Thursday, September 23, 2010
Robots On TV: Rescue Bot Knows, Um, What You Mean
From New Scientist:
A robot that can understand plain English and manage a complicated to-do list could soon be the hero of search and rescue missions.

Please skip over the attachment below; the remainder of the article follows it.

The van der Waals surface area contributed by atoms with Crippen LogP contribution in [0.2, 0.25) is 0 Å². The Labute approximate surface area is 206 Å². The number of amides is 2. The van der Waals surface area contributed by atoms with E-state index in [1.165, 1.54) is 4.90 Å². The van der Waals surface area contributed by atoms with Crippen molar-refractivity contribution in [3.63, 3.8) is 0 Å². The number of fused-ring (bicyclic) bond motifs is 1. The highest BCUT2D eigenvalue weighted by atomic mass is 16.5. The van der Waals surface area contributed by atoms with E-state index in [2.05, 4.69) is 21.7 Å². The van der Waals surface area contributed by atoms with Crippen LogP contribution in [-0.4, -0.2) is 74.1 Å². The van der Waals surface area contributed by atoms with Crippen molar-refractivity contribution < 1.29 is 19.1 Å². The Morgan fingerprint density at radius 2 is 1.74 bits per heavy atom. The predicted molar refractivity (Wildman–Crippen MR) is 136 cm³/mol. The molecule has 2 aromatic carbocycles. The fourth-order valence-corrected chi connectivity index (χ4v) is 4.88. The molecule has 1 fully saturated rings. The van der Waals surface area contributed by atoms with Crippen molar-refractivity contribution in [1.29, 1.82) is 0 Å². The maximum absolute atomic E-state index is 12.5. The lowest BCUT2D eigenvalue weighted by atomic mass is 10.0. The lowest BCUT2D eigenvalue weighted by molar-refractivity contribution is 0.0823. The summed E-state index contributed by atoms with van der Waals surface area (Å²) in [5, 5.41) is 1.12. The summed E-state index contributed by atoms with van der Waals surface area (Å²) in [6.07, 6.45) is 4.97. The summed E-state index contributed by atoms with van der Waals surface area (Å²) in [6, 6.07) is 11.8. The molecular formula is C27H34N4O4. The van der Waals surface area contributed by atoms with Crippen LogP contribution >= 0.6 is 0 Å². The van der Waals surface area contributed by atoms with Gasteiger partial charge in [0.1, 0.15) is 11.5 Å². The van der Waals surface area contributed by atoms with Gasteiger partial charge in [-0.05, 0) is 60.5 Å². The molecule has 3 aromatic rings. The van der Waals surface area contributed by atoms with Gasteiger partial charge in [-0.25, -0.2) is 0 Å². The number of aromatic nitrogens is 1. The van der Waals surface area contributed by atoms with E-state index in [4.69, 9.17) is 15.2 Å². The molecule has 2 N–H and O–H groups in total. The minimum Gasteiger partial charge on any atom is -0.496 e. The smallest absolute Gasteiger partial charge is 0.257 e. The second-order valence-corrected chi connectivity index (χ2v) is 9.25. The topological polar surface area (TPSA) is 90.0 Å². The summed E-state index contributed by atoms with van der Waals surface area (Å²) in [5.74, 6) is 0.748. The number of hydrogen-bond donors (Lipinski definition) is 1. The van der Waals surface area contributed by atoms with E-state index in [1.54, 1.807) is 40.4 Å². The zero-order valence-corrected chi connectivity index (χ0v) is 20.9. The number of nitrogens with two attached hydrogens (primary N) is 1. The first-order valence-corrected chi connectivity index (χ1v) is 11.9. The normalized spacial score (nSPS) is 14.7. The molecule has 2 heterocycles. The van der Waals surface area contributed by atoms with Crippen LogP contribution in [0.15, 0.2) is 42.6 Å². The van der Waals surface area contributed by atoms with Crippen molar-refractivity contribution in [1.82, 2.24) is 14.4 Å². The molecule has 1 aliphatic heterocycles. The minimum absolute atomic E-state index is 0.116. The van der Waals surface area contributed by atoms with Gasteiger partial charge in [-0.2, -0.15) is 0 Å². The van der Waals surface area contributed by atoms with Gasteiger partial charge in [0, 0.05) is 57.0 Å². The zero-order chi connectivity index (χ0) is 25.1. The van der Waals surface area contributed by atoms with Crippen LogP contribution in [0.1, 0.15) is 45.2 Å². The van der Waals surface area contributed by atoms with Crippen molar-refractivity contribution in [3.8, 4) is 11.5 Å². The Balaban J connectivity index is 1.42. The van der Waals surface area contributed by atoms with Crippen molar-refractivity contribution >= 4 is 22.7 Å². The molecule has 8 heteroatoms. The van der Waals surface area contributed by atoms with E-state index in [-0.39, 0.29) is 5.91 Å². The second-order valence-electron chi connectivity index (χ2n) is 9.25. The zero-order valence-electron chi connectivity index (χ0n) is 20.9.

Most robots that can recognise speech only respond to pre-determined instructions. For example, some powered wheelchairs respond to spoken directions, but only when certain words are spoken clearly. In the real world, that's not how humans communicate. Our speech is peppered with "disfluencies" – the "umms", "ahs" and stutters of everyday language. If we want to successfully speak to robots in real-life situations – such as search and rescue missions, where noise and stress might get in the way of clarity – robots need to understand these complications.
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